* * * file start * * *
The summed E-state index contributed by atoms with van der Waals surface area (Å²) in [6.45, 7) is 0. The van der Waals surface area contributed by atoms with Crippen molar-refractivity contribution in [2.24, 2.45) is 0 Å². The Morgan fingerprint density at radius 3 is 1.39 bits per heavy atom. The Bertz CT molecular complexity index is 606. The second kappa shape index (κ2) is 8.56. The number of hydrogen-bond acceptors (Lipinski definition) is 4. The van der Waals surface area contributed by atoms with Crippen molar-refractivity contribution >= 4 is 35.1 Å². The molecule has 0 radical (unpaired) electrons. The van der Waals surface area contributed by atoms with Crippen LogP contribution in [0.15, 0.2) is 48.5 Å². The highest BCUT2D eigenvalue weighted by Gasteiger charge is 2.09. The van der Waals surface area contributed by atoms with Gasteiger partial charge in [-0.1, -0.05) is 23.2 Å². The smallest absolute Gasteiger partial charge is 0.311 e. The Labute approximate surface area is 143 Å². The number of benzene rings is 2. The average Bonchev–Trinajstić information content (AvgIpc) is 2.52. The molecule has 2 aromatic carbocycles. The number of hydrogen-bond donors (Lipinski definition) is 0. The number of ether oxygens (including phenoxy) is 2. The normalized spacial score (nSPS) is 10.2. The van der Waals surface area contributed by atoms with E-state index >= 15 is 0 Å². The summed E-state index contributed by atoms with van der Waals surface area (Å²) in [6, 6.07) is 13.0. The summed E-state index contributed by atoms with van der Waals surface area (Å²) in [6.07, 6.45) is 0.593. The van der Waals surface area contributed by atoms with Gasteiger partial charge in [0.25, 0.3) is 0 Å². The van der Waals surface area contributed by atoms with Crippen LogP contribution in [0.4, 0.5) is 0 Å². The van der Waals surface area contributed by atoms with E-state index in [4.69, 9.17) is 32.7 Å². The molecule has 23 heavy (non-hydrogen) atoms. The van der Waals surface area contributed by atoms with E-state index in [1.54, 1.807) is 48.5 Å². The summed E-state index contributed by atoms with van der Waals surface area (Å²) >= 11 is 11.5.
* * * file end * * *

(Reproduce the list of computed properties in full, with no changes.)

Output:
The summed E-state index contributed by atoms with van der Waals surface area (Å²) in [6.45, 7) is 0. The van der Waals surface area contributed by atoms with Crippen molar-refractivity contribution in [2.24, 2.45) is 0 Å². The Morgan fingerprint density at radius 3 is 1.39 bits per heavy atom. The Bertz CT molecular complexity index is 606. The second kappa shape index (κ2) is 8.56. The number of hydrogen-bond acceptors (Lipinski definition) is 4. The van der Waals surface area contributed by atoms with Crippen molar-refractivity contribution >= 4 is 35.1 Å². The molecule has 0 radical (unpaired) electrons. The van der Waals surface area contributed by atoms with Crippen LogP contribution in [0.15, 0.2) is 48.5 Å². The highest BCUT2D eigenvalue weighted by Gasteiger charge is 2.09. The van der Waals surface area contributed by atoms with Gasteiger partial charge in [-0.1, -0.05) is 23.2 Å². The smallest absolute Gasteiger partial charge is 0.311 e. The Labute approximate surface area is 143 Å². The number of benzene rings is 2. The average Bonchev–Trinajstić information content (AvgIpc) is 2.52. The molecule has 2 aromatic carbocycles. The number of hydrogen-bond donors (Lipinski definition) is 0. The number of ether oxygens (including phenoxy) is 2. The normalized spacial score (nSPS) is 10.2. The van der Waals surface area contributed by atoms with E-state index >= 15 is 0 Å². The summed E-state index contributed by atoms with van der Waals surface area (Å²) in [6, 6.07) is 13.0. The summed E-state index contributed by atoms with van der Waals surface area (Å²) in [6.07, 6.45) is 0.593. The van der Waals surface area contributed by atoms with Gasteiger partial charge in [0.25, 0.3) is 0 Å². The van der Waals surface area contributed by atoms with Crippen LogP contribution in [0.4, 0.5) is 0 Å². The van der Waals surface area contributed by atoms with E-state index in [4.69, 9.17) is 32.7 Å². The molecule has 23 heavy (non-hydrogen) atoms. The van der Waals surface area contributed by atoms with E-state index in [1.54, 1.807) is 48.5 Å². The summed E-state index contributed by atoms with van der Waals surface area (Å²) >= 11 is 11.5.